Nearsightedness—the inability to see clearly at a distance—is on the rise. It affects 1 in 3 Americans, and researchers have confirmed that this number is even higher elsewhere.1 In fact, the prevalence of nearsightedness has increased a whopping 66% in the U.S. since 1971.2 And Americans aren’t alone. At present, nearsightedness effects one-quarter of the world’s population.1
But here’s the good news - there is an innovative way to treat nearsightedness without the use of glasses or daytime contact lenses!
Ortho-K, or Orthokeratology, is changing the game for people with nearsightedness. Through the use of specialty contact lenses, Ortho-K helps people see their world without glasses or daytime contacts! Here are three reasons why Ortho-K lenses might be right for you:
1. See What You’ve Been Missing
Has your nearsightedness slowed you down or gotten in the way of your day-to-day-activities? Maybe you can relate to that hesitant feeling while driving, unsure if you are accurately reading the street signs. Or perhaps you are among the many nearsighted people that report feelings of anxiety while driving on an unfamiliar road after dark.
For people with nearsightedness, the issues aren’t just confined to just driving. Maybe you are learning how to surf on a family vacation and can’t concentrate from worry over losing a contact lens in the water. Or you love dirt biking but are frequently frustrated by glasses fogging up or dust kicking up into your contacts.
With Ortho-K lenses, you can surf, bike, hike, workout, live life FREE of any visual distractions or hindrance. These special contacts offer a real answer to the frustrations of nearsightedness, and a way to move through life on your terms—free of anything that slows you down!
2. Clear Sight, Overnight
So, how do they work? Ortho-K is an advanced technology that treats nearsightedness through the use of specialty contact lenses. This process is also known as Corneal Refractive Therapy (CRT). It corrects the shape of the cornea, so it refracts light properly and allows the patient to see faraway objects clearly after wearing the lenses.3 Upon awakening, patients remove the lenses and experience clear vision throughout the day. Paragon CRT® was the first FDA-approved overnight corneal reshaping lens,4 and 97% of wearers have reported that Paragon CRT® meet or exceed their expectations.5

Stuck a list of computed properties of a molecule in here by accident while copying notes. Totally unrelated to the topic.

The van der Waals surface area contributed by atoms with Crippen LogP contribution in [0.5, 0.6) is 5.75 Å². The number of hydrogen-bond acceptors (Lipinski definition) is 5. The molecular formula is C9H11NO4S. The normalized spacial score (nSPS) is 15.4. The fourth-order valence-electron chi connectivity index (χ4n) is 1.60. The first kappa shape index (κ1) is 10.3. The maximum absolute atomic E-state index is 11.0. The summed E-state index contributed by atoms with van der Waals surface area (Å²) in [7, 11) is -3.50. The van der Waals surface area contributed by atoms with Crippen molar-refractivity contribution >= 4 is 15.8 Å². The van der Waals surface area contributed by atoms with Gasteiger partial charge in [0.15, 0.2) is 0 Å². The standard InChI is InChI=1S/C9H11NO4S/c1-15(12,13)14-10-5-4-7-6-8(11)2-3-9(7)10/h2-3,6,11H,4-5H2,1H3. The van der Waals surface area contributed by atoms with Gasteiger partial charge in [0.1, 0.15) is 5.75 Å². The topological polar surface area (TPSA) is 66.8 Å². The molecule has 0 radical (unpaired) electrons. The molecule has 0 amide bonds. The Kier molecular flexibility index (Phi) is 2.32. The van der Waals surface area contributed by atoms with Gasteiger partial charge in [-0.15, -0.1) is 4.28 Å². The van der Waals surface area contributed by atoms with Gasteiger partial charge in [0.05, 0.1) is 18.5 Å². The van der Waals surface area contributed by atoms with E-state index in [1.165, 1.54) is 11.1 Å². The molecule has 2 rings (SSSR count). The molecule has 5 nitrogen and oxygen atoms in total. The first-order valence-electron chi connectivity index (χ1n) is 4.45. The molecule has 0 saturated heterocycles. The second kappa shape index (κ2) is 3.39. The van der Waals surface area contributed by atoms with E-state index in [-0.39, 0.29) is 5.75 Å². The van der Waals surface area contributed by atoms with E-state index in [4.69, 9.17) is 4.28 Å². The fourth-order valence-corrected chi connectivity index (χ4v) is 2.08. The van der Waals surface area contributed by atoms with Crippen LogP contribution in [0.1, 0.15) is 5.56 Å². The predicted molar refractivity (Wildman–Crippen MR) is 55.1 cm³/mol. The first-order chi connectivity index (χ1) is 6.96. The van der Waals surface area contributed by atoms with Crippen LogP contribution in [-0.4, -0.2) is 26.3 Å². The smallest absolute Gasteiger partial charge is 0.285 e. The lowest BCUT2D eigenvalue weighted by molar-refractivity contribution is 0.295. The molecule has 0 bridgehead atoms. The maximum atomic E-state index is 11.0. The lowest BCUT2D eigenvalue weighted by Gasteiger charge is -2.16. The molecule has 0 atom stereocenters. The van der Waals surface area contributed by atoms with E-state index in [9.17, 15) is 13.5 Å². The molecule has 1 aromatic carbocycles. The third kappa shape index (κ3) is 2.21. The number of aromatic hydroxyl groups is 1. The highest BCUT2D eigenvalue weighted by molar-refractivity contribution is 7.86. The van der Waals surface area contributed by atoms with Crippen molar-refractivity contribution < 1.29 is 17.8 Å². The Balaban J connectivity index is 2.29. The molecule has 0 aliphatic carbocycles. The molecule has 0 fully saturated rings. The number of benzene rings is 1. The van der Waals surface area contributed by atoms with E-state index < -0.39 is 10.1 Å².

3. Freedom to Live the Way You Want To
Can you imagine how it would feel to wake up and go about the day without giving a second thought to your eyesight? Millions of people wish for this kind of freedom as nearsightedness is becoming increasingly common.1 Thankfully, Ortho-K lenses like Paragon CRT® offer true freedom to see the world, your way. No more keeping track of glasses or worrying about losing a contact lens.
The possibilities are endless—from camping trips to swimming and socializing—Ortho-K patients report increased self-esteem and quality of life.6,7 If you are interested in Paragon CRT® for you or your family, you can find a Paragon CRT® certified eye doctor here! Paragon CRT® gives you clear vision for your lifestyle!
 Holden, B. A., T. R. Fricke, D. A. Wilson, M. Jong, K. S. Naidoo, P. Sankaridurg, T. Y. Wong, T. J. Naduvilath and S. Resnikoff (2016). "Global Prevalence of Myopia and High Myopia and Temporal Trends from 2000 through 2050." Ophthalmology 123(5): 1036-1042.
 Vitale S, Sperduto RD, Ferris FL 3rd. Increased Prevalence of Myopia in the U.S. between 1971-1972 and 1999-2004. Arch Ophthalmol. 2009 Dec; 127(12): 1632-9. PubMed
 Mukamal, R. (2018, October 24). What Is Orthokeratology? Retrieved from https://www.aao.org/eye-health/glasses-contacts/what-is-orthokeratology.
 FDA Approval Letter
 Paragon Vision Sciences, Consumer Survey, Data on File, July 2019
 Dias, L., Manny,R.E., Hyman, L., &Fern, K. (2002). The Relationship between Self-Esteem of Myopic Children and Ocular and Demographic Characteristics. Optometry and Vision Science, 79(11)
 McAlinden, Colm, and Lipson, Michael. Orthokeratology and Contact Lens Quality of Life Questionnaire (OCL-QoL). Eye & Contact Lens. 2017; 0: 1-7.